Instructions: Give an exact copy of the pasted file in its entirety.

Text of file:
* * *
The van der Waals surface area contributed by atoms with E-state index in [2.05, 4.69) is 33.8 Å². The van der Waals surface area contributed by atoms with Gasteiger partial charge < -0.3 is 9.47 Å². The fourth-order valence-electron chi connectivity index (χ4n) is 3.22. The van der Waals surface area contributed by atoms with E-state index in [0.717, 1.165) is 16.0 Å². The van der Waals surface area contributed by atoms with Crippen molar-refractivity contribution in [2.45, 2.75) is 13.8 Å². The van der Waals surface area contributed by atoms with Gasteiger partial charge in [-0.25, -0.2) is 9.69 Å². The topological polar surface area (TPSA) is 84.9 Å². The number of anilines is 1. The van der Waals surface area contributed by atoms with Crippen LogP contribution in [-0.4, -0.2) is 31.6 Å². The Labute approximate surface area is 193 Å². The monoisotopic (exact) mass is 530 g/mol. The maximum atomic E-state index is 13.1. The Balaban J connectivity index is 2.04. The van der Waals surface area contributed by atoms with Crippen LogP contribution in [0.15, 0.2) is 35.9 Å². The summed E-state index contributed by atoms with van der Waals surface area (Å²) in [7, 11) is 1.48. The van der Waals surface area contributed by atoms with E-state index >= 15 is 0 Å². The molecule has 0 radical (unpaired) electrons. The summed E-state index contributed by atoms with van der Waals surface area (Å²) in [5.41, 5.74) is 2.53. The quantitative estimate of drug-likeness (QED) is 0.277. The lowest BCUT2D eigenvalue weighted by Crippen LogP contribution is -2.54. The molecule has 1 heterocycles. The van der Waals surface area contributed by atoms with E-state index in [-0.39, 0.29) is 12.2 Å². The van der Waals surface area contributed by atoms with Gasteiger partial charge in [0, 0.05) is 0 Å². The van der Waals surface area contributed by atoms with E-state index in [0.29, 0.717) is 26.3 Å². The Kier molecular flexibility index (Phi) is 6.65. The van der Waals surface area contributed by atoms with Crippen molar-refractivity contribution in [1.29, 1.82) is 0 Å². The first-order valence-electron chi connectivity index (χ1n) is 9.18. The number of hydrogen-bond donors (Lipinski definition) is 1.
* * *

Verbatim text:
The van der Waals surface area contributed by atoms with E-state index in [2.05, 4.69) is 33.8 Å². The van der Waals surface area contributed by atoms with Gasteiger partial charge < -0.3 is 9.47 Å². The fourth-order valence-electron chi connectivity index (χ4n) is 3.22. The van der Waals surface area contributed by atoms with E-state index in [0.717, 1.165) is 16.0 Å². The van der Waals surface area contributed by atoms with Crippen molar-refractivity contribution in [2.45, 2.75) is 13.8 Å². The van der Waals surface area contributed by atoms with Gasteiger partial charge in [-0.25, -0.2) is 9.69 Å². The topological polar surface area (TPSA) is 84.9 Å². The number of anilines is 1. The van der Waals surface area contributed by atoms with Crippen LogP contribution in [-0.4, -0.2) is 31.6 Å². The Labute approximate surface area is 193 Å². The monoisotopic (exact) mass is 530 g/mol. The maximum atomic E-state index is 13.1. The Balaban J connectivity index is 2.04. The van der Waals surface area contributed by atoms with Crippen LogP contribution in [0.15, 0.2) is 35.9 Å². The summed E-state index contributed by atoms with van der Waals surface area (Å²) in [7, 11) is 1.48. The van der Waals surface area contributed by atoms with E-state index >= 15 is 0 Å². The molecule has 0 radical (unpaired) electrons. The summed E-state index contributed by atoms with van der Waals surface area (Å²) in [5.41, 5.74) is 2.53. The quantitative estimate of drug-likeness (QED) is 0.277. The lowest BCUT2D eigenvalue weighted by Crippen LogP contribution is -2.54. The molecule has 1 heterocycles. The van der Waals surface area contributed by atoms with E-state index in [-0.39, 0.29) is 12.2 Å². The van der Waals surface area contributed by atoms with Gasteiger partial charge in [0, 0.05) is 0 Å². The van der Waals surface area contributed by atoms with E-state index in [0.29, 0.717) is 26.3 Å². The Kier molecular flexibility index (Phi) is 6.65. The van der Waals surface area contributed by atoms with Crippen molar-refractivity contribution in [1.29, 1.82) is 0 Å². The first-order valence-electron chi connectivity index (χ1n) is 9.18. The number of hydrogen-bond donors (Lipinski definition) is 1.